M.J. Harris • Martyn Bates* ‎– Murder Ballads (Incest Songs)

Label:
Musica Maxima Magnetica ‎– eee 40
Format:
CD, Album
Country:
Released:
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Tracklist

1 The Bonny Hind 12:12
2 Sheath And Knife 12:07
3 The Two Brothers 17:08
4 Edward 17:38

Companies, etc.

Credits

Notes

Total time: 59:05

Recorded & mixed at The Box, July 97 and at A-Scale November thru December 97.

With thanks to Peter Becker at A-Scale.

Illustrations taken from books 'Happy Returns From The House of Joy', 'The Field Of Clover'.

Barcode and Other Identifiers

  • Barcode (Text): 8 020417 104025
  • Barcode (Reader): 8020417104025
  • Matrix / Runout: A0100244885-0101 14 A0 DADC AUSTRIA
  • Mastering SID Code: IFPI L554
  • Mould SID Code: IFPI 94C5

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Reviews

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May 22, 2012
Without a doubt the third album in this series is the most rewarding, with BATES' drifting voice layering upon itself in chilling harmonies while HARRIS's outer-world ebb and flow of passive but corrosive sonics remains further back, a deceptively simple curtain against which these four stories unfold. I feel the impact of the first album took them both by surprise - both were used to critical acclaim, yes, but Murder Ballads captured the essence of a world which remains safely in years gone by, a mysterious world predating everything we surround ourselves with in this end-of-the-pier peepshow pocket of time before we leap beyond the overblown Millennium time-marker into the 21st century. It's a pre-industrial, more pastoral time, yet no safer than our own, where people keep children close in fear of all-too-real Bogey-Men, muttering "Folk just aren't safe these days..." Well, people have never been safe - rape, murder, abduction, cannibalism and all the other things we are simultaneously fascinated and revolted by have been with us since society was born, it's just that the history-makers did it on a grander scale, leaving the small-time ghouls to become folklore and nightmare tales. If there is a weakness in this album, it is in the source material - the songwriting soon reveals itself to be very generic. The first track, for instance concerns the meeting of Brother and Sister, formerly unaware of one another's existence, who are hit with the awful truth in post-coital revelations, to suicidal response from one sibling, and self-banishing guilt from the other. There's a similarity in this tale with the darker "The Banks Of Fordie" where murderous brother dispatches his three sisters who are unwilling to surrender their maidenhead to him, neither party aware of their actual relationship to one another. The second track has Brother dispatching Sister & mutually-conceived offspring to put paid to rumours of her progeny's paternity. Again, there's a comparable story in "Lucy Wan", yet in this story the Sister seems to volunteer the demise of herself and her child. Out of all thirteen "Murder Ballads", the third track on this album is without doubt the most sympathetic and sad, where two Brothers, in sibling rivalry, wrestle for the affections of their Sister. One is (presumably) accidentally stabbed by the others sheathed knife. Unwounded Brother tries to save his Brother's life but ends burying him in the churchyard. The final track has Brother killing Brother again, this time over the destruction of a tree. In this one the surviving Brother uses a similar lie to that of the murderer from "Lucy Wan" - that the blood on his shirt is that of his greyhound. Small, petty criticisms compared with the magnitude of the songs. The ambience from the two earlier albums is somehow even colder, more chilling in this third instalment. You feel almost that any second the atmosphere might be pierced and the darkness inherent in the songs unleashed into your own environment. The talents of these two artists is catapulted into the stratosphere with these albums, and while thirteen seems a significantly apt number with which to finish the project, it would be a great shame not to hear more of the same. As I write this, one of the few sunny days we have seen this year is reaching its conclusion and the shadows of night are forming. I know the world out there isn't safe - yesterday the police were at my door asking questions about a heinous crime which had been committed a stone's throw from my doorway. Be in no doubt that, while manners have changed for our modern way of living, behind the eyes of strangers - and, more chillingly, even friends - there lurks a darkness to eclipse the darkest night.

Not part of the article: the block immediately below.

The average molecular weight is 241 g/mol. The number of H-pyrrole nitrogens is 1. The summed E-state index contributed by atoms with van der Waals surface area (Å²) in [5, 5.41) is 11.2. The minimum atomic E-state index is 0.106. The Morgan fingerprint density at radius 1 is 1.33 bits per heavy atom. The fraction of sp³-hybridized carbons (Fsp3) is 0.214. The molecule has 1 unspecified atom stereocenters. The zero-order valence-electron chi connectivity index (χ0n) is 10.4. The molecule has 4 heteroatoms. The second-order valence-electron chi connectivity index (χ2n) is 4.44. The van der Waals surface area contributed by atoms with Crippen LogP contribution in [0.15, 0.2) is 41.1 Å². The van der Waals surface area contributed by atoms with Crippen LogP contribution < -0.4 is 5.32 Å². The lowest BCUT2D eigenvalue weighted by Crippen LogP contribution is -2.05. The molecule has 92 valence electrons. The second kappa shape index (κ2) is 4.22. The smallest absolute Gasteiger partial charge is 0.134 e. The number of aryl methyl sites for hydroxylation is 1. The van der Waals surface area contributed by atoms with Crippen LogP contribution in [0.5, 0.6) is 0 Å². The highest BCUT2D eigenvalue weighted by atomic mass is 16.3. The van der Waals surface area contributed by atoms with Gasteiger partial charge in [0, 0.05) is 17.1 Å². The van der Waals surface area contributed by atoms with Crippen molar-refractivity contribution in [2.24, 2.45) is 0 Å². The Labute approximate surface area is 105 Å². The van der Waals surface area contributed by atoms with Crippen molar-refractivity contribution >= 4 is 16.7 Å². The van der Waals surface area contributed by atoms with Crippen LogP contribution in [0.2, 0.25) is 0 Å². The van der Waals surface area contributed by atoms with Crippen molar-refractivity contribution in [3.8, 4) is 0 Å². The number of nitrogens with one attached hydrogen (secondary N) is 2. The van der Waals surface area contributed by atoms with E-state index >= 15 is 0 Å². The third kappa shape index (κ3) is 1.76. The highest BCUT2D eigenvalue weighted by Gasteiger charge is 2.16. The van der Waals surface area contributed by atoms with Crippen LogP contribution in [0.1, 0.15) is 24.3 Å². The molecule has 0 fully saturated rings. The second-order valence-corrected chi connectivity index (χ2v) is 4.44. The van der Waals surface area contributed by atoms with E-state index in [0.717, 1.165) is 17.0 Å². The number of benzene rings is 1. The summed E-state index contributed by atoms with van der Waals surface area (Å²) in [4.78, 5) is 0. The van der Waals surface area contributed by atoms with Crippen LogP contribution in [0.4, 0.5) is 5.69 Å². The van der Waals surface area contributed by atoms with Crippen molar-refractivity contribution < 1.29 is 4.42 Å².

Originally reviewed for Soft Watch.